Disposable Income Test

A payment plan that passes the best interest test may not pass the disposable income test, which requires that the debtor commit all projected disposable income earned during the bankruptcy to the payment plan; otherwise, either the trustee or any unsecured claimants can object to the confirmation of the plan.

Generally, disposable income is what is left over from the debtor's current monthly income after subtracting monthly living expenses. The current monthly income is the average of what the debtor earned in the 6 months prior to the bankruptcy filing date.

Current Monthly Income = (Income Earned in 6 Months before Filing Date) / 6

However, if the debtor's family income exceeds the state median, then the debtor must use the means test to calculate projected disposable income.

Note: both the applicable commitment period and disposable income are calculated on Chapter 13 Statement of Your Current Monthly Income and Calculation of Commitment Period and Chapter 13 Calculation of Your Disposable Income.

Unsecured Claim Classification

The debtor can classify unsecured creditors into distinct classes that will be paid a different percentage of their claim. For instance, a debtor might classify all claims with a co-debtor (or cosigner) and all debts not dischargeable into 2 classes that will be paid 100% of their claim, while other unsecured claims will be paid a percentage of their claim. Business debts are also usually placed in a separate class. Another classification of claims sanctioned by the courts is a separation of claims based on the amount, with small claims put in one class that will be paid 100% of the amount owed while larger claims are placed in a separate class where only a smaller percentage of the claims will be paid.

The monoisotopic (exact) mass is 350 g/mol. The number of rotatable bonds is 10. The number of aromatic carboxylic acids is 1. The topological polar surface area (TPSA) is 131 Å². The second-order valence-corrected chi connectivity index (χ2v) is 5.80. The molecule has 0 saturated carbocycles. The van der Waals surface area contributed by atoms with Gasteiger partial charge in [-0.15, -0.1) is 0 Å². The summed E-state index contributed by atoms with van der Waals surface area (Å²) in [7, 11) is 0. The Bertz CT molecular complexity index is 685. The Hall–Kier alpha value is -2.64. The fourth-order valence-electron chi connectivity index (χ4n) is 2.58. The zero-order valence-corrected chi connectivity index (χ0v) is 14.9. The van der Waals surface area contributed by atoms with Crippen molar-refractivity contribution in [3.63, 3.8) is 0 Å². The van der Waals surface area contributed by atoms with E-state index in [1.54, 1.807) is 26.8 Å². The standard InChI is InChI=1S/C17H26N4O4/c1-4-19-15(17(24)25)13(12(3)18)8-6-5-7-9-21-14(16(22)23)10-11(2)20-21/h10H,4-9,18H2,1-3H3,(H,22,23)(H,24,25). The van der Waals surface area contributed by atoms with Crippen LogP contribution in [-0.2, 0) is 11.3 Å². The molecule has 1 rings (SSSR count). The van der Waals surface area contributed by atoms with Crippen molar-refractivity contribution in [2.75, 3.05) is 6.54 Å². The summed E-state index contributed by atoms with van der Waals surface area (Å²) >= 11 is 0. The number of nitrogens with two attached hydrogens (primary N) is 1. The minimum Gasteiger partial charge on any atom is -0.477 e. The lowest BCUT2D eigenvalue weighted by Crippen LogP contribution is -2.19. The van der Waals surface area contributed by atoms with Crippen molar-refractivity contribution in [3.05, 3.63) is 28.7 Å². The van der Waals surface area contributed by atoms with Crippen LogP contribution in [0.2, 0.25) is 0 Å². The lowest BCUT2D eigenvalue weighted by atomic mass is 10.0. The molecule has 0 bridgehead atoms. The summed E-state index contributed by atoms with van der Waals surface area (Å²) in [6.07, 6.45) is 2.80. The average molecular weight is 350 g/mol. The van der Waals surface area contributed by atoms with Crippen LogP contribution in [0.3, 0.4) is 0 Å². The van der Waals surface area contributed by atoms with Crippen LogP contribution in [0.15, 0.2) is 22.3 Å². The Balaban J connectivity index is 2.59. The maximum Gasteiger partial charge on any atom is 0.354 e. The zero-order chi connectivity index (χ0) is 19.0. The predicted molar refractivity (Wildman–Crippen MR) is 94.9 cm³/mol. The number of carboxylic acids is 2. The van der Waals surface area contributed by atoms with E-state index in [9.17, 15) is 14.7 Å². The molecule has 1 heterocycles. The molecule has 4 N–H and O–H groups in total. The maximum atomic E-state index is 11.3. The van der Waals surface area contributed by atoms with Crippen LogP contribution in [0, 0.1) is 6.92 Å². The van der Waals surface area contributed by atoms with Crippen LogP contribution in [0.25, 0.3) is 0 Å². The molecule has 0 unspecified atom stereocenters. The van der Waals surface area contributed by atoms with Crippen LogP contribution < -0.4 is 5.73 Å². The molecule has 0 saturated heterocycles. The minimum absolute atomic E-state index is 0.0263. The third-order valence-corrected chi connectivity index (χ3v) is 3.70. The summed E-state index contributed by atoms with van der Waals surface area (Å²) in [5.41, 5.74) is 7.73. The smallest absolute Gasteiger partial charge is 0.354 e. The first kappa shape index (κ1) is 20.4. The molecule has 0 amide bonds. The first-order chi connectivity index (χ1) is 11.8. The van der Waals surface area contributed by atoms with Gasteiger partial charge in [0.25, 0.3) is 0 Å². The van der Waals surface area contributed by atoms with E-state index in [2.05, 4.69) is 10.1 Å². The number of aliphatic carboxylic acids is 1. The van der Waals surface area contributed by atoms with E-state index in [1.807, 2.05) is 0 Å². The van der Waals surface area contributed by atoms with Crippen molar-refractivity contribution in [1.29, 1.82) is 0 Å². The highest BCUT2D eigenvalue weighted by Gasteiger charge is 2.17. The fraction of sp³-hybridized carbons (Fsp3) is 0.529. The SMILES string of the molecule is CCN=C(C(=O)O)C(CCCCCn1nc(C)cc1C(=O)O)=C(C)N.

However, §1322 restricts the classification of claims. Specifically,

Any classification of creditors must be reasonable and not unfairly discriminatory. Although the Bankruptcy Code does not define unfair discrimination, the courts have developed a four-part test for judging the fairness of any discrimination:

  1. Does the discrimination have a reasonable basis?
  2. Could the debtor carry out the plan without the discrimination?
  3. Is the discrimination proposed in good faith?
  4. Is the degree of discrimination directly related to the basis for the discrimination?

Source: Wolff, 22 B.R. 510 (B.A.P. 9th Cir. 1982), p.4, reaffirmed: Labib-Kiyarash, 271 B.R. 189 (B.A.P.) 9th Cir. 2001